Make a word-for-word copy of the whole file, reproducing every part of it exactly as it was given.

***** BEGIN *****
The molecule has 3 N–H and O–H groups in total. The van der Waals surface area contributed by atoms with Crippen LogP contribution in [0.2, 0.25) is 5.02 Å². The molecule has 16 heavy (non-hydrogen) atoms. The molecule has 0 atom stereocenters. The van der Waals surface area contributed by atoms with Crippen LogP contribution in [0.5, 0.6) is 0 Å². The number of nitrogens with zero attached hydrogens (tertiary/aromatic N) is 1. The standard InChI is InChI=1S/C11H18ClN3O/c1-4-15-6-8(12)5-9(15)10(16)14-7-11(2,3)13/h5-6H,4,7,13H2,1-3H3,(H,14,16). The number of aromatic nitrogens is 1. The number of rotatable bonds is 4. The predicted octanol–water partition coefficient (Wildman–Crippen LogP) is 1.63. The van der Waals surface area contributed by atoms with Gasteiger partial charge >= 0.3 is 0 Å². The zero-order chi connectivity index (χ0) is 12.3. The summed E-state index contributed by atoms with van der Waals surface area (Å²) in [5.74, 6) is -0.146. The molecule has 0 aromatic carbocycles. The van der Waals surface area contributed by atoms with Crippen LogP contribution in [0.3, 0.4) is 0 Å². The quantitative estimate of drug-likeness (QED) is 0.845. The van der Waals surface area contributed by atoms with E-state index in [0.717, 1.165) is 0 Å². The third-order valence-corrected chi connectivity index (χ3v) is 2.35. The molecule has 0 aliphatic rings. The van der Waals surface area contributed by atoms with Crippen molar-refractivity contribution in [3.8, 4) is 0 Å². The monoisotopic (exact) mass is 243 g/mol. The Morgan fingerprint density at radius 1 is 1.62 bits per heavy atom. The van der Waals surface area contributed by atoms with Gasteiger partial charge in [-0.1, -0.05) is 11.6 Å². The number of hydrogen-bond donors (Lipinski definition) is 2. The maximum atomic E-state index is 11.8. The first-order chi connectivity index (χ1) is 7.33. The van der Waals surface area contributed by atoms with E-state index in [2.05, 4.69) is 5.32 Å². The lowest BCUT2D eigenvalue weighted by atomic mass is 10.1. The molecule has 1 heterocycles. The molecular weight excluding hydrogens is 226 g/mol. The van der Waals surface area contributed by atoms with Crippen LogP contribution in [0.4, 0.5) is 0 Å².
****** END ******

The molecule has 3 N–H and O–H groups in total. The van der Waals surface area contributed by atoms with Crippen LogP contribution in [0.2, 0.25) is 5.02 Å². The molecule has 16 heavy (non-hydrogen) atoms. The molecule has 0 atom stereocenters. The van der Waals surface area contributed by atoms with Crippen LogP contribution in [0.5, 0.6) is 0 Å². The number of nitrogens with zero attached hydrogens (tertiary/aromatic N) is 1. The standard InChI is InChI=1S/C11H18ClN3O/c1-4-15-6-8(12)5-9(15)10(16)14-7-11(2,3)13/h5-6H,4,7,13H2,1-3H3,(H,14,16). The number of aromatic nitrogens is 1. The number of rotatable bonds is 4. The predicted octanol–water partition coefficient (Wildman–Crippen LogP) is 1.63. The van der Waals surface area contributed by atoms with Gasteiger partial charge >= 0.3 is 0 Å². The zero-order chi connectivity index (χ0) is 12.3. The summed E-state index contributed by atoms with van der Waals surface area (Å²) in [5.74, 6) is -0.146. The molecule has 0 aromatic carbocycles. The van der Waals surface area contributed by atoms with Crippen LogP contribution in [0.3, 0.4) is 0 Å². The quantitative estimate of drug-likeness (QED) is 0.845. The van der Waals surface area contributed by atoms with E-state index in [0.717, 1.165) is 0 Å². The third-order valence-corrected chi connectivity index (χ3v) is 2.35. The molecule has 0 aliphatic rings. The van der Waals surface area contributed by atoms with Crippen molar-refractivity contribution in [3.8, 4) is 0 Å². The monoisotopic (exact) mass is 243 g/mol. The Morgan fingerprint density at radius 1 is 1.62 bits per heavy atom. The van der Waals surface area contributed by atoms with Gasteiger partial charge in [-0.1, -0.05) is 11.6 Å². The number of hydrogen-bond donors (Lipinski definition) is 2. The maximum atomic E-state index is 11.8. The first-order chi connectivity index (χ1) is 7.33. The van der Waals surface area contributed by atoms with E-state index in [2.05, 4.69) is 5.32 Å². The lowest BCUT2D eigenvalue weighted by atomic mass is 10.1. The molecule has 1 heterocycles. The molecular weight excluding hydrogens is 226 g/mol. The van der Waals surface area contributed by atoms with Crippen LogP contribution in [0.4, 0.5) is 0 Å².